Mod Design: Vintage Postcards of Expo 67

Forest Pavilion

Canada Forestry and Paper Pavilion

With the Rio Summer Olympics being just around the corner this prompted me to ponder the differences between the Olympics and the World Fairs.  While both are cultural showcases that bring together people of many nations to good-naturedly preen about their countries, World Fairs seem more ad hoc than the more structured, media spectacle of the Olympics.

Coinciding with Canada’s centennial in 1967, Montreal hosted what is considered to be one of the most successful World Fairs, which was the first to adopt the “Expo” moniker by which all subsequent World’s Fairs have been named.  As attested by these postcards, the various national pavilions at Expo 67 served as grand displays for then cutting-edge, very “mod” design and innovation.

Quebec Charm in Vintage Postcards

aaCartier Market

Jacques Cartier Market, Montreal, Early 1900s

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• Vintage Quebec:  Ox Carts, Dog Carts and Sleighs

Wintery Inspiration

A. Philbert -- The Dream Country

“The Dream Country” by Andre Philbert

It’s definitely heavy coat and neck scarf weather around here, as it is in many places this time of year, so thoughts of winter cold are unavoidable.  This painting, “The Dream Country,” by Montreal artist, Andre Philbert, with its overwhelming shades of blue and houses set with jaunty rooflines perfectly captures the quiet chill of this time of year. More of Philbert’s deep-blue winter landscapes can be seen at the site for Toronto’s Liss Gallery.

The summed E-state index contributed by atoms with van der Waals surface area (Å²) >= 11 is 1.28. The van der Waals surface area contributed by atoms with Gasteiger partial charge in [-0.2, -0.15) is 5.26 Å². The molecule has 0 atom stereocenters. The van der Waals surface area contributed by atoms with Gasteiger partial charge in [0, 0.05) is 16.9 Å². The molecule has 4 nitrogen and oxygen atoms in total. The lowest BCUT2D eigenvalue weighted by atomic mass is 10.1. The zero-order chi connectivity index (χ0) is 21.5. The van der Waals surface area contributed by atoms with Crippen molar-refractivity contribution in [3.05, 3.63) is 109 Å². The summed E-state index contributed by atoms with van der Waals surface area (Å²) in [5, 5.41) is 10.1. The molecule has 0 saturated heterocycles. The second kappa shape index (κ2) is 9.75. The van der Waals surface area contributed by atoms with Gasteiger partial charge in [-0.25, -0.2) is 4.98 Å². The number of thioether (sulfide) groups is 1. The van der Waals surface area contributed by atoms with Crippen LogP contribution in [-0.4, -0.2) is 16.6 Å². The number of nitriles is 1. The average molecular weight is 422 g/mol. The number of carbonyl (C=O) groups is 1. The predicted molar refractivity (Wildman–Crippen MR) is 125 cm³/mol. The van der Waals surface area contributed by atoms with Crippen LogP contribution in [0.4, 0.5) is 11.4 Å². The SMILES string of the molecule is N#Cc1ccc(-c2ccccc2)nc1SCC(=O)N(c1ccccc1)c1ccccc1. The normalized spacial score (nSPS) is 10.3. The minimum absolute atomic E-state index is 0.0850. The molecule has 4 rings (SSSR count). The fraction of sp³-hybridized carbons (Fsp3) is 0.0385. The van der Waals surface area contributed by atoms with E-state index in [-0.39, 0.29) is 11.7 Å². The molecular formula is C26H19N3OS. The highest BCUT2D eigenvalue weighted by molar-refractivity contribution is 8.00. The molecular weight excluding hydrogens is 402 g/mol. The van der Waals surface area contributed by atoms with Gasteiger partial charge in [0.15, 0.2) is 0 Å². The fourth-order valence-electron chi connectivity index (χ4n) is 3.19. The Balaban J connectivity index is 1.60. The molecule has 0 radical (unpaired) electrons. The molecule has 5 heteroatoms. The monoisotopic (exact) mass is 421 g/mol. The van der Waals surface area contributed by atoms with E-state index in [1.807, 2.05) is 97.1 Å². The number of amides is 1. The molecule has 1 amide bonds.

“Having a swell time . . .”: Vintage Hospital Postcards

zGeneral-Hospital-Montreal

Postmarked 1913.  A cozy looking place.

Hospitals seem a peculiar and dreary subject for postcards.  But back in the day — before routine outpatient procedures and hospitals speedily freeing up beds — time in hospital (as patient or visitor) regularly spanned several days or longer, so penning a brief note to update absent friends or loved ones was probably not so odd.  And what better way to do it than with one of the colored cards conveniently available at the hospital!

zGeneral-Hospital-Saint-Joh

 Postmarked 1945. The note starts out: “Having a swell time.”  Love those roadsters!

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zOntario-Hospital

About 1948.  Yikes — looks more like a prison!

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zRoyal-Victoria-Hospital

About 1910.  Regal digs.  Notice horse and buggy to bottom left.

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zToronto-General-Hospital

 Postmarked 1935.  Street car or bus passing by.

Old Maps and Their Hidden Stories